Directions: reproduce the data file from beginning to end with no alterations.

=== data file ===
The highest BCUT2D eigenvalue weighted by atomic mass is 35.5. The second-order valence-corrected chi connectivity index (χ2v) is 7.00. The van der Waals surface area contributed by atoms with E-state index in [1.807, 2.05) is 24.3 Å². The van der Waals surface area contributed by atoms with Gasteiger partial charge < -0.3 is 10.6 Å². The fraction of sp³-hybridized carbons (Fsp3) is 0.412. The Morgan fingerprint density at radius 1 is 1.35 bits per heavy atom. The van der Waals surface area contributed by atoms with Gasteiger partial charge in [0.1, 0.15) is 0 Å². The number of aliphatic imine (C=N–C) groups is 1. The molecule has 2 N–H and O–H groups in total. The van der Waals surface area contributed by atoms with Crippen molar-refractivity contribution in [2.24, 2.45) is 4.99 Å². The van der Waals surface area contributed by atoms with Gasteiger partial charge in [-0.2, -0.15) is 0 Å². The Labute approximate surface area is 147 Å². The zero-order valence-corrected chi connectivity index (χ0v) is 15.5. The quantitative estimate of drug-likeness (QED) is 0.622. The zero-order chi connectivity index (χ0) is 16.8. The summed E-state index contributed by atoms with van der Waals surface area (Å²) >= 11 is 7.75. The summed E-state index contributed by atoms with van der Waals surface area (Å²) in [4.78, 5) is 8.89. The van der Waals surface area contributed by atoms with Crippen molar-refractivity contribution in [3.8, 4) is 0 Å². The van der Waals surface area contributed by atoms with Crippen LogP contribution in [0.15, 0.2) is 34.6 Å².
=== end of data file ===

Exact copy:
The highest BCUT2D eigenvalue weighted by atomic mass is 35.5. The second-order valence-corrected chi connectivity index (χ2v) is 7.00. The van der Waals surface area contributed by atoms with E-state index in [1.807, 2.05) is 24.3 Å². The van der Waals surface area contributed by atoms with Gasteiger partial charge < -0.3 is 10.6 Å². The fraction of sp³-hybridized carbons (Fsp3) is 0.412. The Morgan fingerprint density at radius 1 is 1.35 bits per heavy atom. The van der Waals surface area contributed by atoms with Gasteiger partial charge in [0.1, 0.15) is 0 Å². The number of aliphatic imine (C=N–C) groups is 1. The molecule has 2 N–H and O–H groups in total. The van der Waals surface area contributed by atoms with Crippen molar-refractivity contribution in [2.24, 2.45) is 4.99 Å². The van der Waals surface area contributed by atoms with Gasteiger partial charge in [-0.2, -0.15) is 0 Å². The Labute approximate surface area is 147 Å². The zero-order valence-corrected chi connectivity index (χ0v) is 15.5. The quantitative estimate of drug-likeness (QED) is 0.622. The zero-order chi connectivity index (χ0) is 16.8. The summed E-state index contributed by atoms with van der Waals surface area (Å²) >= 11 is 7.75. The summed E-state index contributed by atoms with van der Waals surface area (Å²) in [4.78, 5) is 8.89. The van der Waals surface area contributed by atoms with Crippen molar-refractivity contribution in [3.8, 4) is 0 Å². The van der Waals surface area contributed by atoms with Crippen LogP contribution in [0.15, 0.2) is 34.6 Å².